Customers can choose to share their data by scanning the Tile with their phone and submitting it to a cloud-based storage system. From there, fashion brands can buy data from consumers, who can then use the credit they receive to make purchase through the Tile app.
Although Maxey does not reveal the actual price of the material, she does concede cost could be a major impediment to smart fabrics taking off. However, she insists there is still massive opportunity for adoption.
“The price point is already there for outerwear but for H&M-priced clothing I’m not sure if the price point will ever be there,” she says.
“These are things people could get excited about,” she continues. “I don’t think it’s unreasonable to expect clothing to do more.”
In activewear, especially, we can expect connected clothing and smart materials to start appearing frequently. Continuing the trend for athleisure and all things wellness-related, sportswear companies are certain to invest in this next-generation wearable tech.
“Health and wellness and the activewear market is the obvious opportunity here,” agrees Hall. ”We can expect athletes and sports brands to be powering innovation and pushing connected fabrics to the mainstream.”
She points to Nike’s self-lacing trainer, the Adapt BB basketball shoe, which launches this month, as an innovative way of collecting data that will help wearers in real time, informing them if they need to alter their pace or stride to avoid injury.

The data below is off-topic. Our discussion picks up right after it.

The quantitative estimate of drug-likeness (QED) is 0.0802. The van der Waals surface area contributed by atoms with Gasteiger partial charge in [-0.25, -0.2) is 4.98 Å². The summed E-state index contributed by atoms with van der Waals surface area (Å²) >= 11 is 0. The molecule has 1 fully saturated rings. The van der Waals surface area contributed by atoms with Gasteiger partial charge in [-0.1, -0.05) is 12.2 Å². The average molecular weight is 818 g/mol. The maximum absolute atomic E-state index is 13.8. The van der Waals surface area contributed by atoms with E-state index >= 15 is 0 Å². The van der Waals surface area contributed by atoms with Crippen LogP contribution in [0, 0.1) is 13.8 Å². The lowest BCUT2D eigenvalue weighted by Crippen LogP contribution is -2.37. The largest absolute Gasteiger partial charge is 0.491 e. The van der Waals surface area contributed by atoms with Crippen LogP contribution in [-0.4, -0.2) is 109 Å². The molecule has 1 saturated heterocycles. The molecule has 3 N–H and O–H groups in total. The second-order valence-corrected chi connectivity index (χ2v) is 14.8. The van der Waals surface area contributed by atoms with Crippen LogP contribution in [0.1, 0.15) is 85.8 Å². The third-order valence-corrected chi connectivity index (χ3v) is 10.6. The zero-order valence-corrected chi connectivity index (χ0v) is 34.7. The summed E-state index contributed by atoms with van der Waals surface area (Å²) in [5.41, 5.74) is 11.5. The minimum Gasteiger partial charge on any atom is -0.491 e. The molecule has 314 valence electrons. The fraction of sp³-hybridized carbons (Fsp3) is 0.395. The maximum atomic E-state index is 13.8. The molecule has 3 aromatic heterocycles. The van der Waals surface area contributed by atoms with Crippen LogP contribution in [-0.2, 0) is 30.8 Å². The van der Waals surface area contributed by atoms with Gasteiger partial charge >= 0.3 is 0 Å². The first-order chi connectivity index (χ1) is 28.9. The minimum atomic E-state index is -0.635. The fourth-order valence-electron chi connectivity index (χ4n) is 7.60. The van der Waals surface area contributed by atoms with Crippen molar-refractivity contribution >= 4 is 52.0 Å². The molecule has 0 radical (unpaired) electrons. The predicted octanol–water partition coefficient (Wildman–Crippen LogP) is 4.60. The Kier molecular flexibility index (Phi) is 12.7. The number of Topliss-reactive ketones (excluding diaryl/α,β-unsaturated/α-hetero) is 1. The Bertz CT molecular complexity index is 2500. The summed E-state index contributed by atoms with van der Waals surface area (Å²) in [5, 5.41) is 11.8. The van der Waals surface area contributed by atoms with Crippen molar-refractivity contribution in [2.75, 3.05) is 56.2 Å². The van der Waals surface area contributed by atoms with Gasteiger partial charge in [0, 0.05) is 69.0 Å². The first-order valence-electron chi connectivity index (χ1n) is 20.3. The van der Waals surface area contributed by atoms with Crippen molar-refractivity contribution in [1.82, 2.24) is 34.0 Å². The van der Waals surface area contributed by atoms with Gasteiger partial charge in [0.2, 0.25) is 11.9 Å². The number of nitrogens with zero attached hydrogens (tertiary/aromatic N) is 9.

What’s more, the technology in the Adapt BB will continue to develop over time. In conjunction with the Nike app, the technology will update like an operating system.
“It’s definitely not going to be a static product,” Nike vice president of digital products Mike McCabe told Wired. “Over the subsequent months, we want to release feature drop after feature drop. Adapt isn’t just a shoe category—it’s an OS.”
“Once the apparel industry starts adding connected fibres into that sort of design recipe we can expect development to accelerate fast,” Hall adds.
There are, however, barriers other than cost as to how mainstream connected clothing can become.
Hall names two major obstacles: the rollout of 5G and consumer sentiment around connectivity.
While the UK’s 5G rollout will begin in 2020, some experts say it will be at least a decade until the whole population has total coverage.
Hall also questions whether consumers will truly want connected clothing en masse. “We’re currently questioning how good it is for our health, wellbeing, and even our productivity to always be connected. So how consumer sentiment develops around these issues will also inform future demand,” she says.
3. The future of fashion retail
Fashion retail is in the midst of tumult with longstanding businesses entering administration, new brands seemingly appearing every day and new ownership models emerging.
The consumer used to simply find and buy products at a store. Now, they can discover and purchase through a variety of channels, from Amazon to Google to Instagram, and where they find that product is dependent on which platform knows the individual best.
Inevitably, the role of the store in this changing world is being questioned.
“The days where you could have several hundred clothing stores in Britain and trade them successfully are over,” says retail analyst Richard Hyman.
While it’s commonly accepted that the store will still have a part to play, the consensus is there will be fewer of them – more than 23,000 are forecast to close over the coming year according to property adviser Altus – and they will have to work harder, acting as a physical embodiment of a brand.